Paper No. 195-5
Presentation Time: 2:30 PM-6:30 PM
QUATERNARY SURFICIAL GEOLOGIC MAP OF THE EUREKA VALLEY NORMAL FAULT, DEATH VALLEY NATIONAL PARK, EASTERN CALIFORNIA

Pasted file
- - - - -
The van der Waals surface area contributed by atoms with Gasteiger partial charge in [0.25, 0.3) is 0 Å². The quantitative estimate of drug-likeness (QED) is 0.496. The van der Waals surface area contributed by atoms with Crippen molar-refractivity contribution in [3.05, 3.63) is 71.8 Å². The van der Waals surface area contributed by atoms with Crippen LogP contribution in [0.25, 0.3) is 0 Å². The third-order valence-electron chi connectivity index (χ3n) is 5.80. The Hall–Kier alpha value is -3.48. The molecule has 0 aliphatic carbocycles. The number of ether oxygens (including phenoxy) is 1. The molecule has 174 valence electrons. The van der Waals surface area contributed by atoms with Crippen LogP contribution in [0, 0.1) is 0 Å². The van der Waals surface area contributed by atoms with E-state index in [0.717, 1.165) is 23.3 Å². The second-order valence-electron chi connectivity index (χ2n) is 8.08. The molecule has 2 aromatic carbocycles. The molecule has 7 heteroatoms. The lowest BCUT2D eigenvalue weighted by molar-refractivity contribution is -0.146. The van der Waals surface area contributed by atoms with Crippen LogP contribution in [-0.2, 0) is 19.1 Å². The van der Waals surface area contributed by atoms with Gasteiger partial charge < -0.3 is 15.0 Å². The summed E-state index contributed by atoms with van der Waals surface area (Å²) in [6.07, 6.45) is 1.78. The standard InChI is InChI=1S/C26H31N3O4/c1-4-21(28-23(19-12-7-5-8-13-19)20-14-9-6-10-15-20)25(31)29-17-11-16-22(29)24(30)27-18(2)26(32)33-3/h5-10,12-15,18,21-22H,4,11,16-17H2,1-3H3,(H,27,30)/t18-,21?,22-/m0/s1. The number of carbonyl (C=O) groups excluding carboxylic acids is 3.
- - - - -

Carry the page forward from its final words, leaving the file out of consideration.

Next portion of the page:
We present new detailed and regional-scale Quaternary surficial geologic maps of the Eureka Valley fault and other normal faults located along the margins of Eureka Valley in eastern California. The ~30-km-long, N- to NE-striking and W- to NW-dipping Eureka Valley fault, located between the Horse Thief Hills to the north and Steel Pass to the south, is the dominant structure in the region that juxtaposes the Eureka Valley graben to the west from the Last Chance Range horst block to the east. The Eureka Valley fault consists of ~1-5, closely spaced, subparallel fault strands that are expressed as: (1) mostly W- to NW-facing scarps with heights and lengths up to ~15 m and ~2 km, respectively, mostly within early Holocene(?) (abbr. Qfyo) and older alluvial fan deposits, and (2) exposed fault surfaces along the contact between footwall Paleozoic bedrock strata and hanging-wall Quaternary and Neogene alluvial fan deposits. Few strands of the Eureka Valley fault displace late Holocene(?) alluvial fan deposits (abbr. Qfy) as ~1-m-high and <1-km-long scarps. Exposed fault surfaces along bedrock-alluvium contacts form triangular facets and contain slickenlines indicative of dip-slip motion. Series of more widely spaced brittle normal faults were mapped cutting Paleozoic bedrock within the footwall of the main Eureka Valley fault trace. Near the axis of Eureka Valley, west of the main Eureka Valley fault trace, we identified several subsidiary normal faults as <1-km-long, W- and E-facing scarps within early Holocene(?) (abbr. Qfyo) and middle Pleistocene(?) (Qfo) alluvial fan deposits. In addition, we mapped segments of two ~5-10-km-long, NE-striking and NW-dipping normal faults located along the western margin of Eureka Valley, oblique to the N-trending basin-Saline Range interface. These two faults are expressed as ~1-3, <10-m-high and ~3-5-km-long, NW-facing scarps within late Holocene(?) (abbr. Qfy) and older alluvial fan deposits. Near the interior of the Saline Range, the normal faults are mostly buried beneath active alluvial drainages (abbr. Qa) and sand deposits (abbr. Qs) and are inferred to parallel the margins of Mesozoic and Paleozoic bedrock exposures. Neither these normal faults nor the Eureka Valley fault display evidence of recent strike-slip motion. Furthermore, segments of the Eureka Valley fault truncate brittle strike-slip faults that cut through the Last Chance Range. These observations suggest that the most recent phase of deformation in the Eureka Valley region was purely extensional.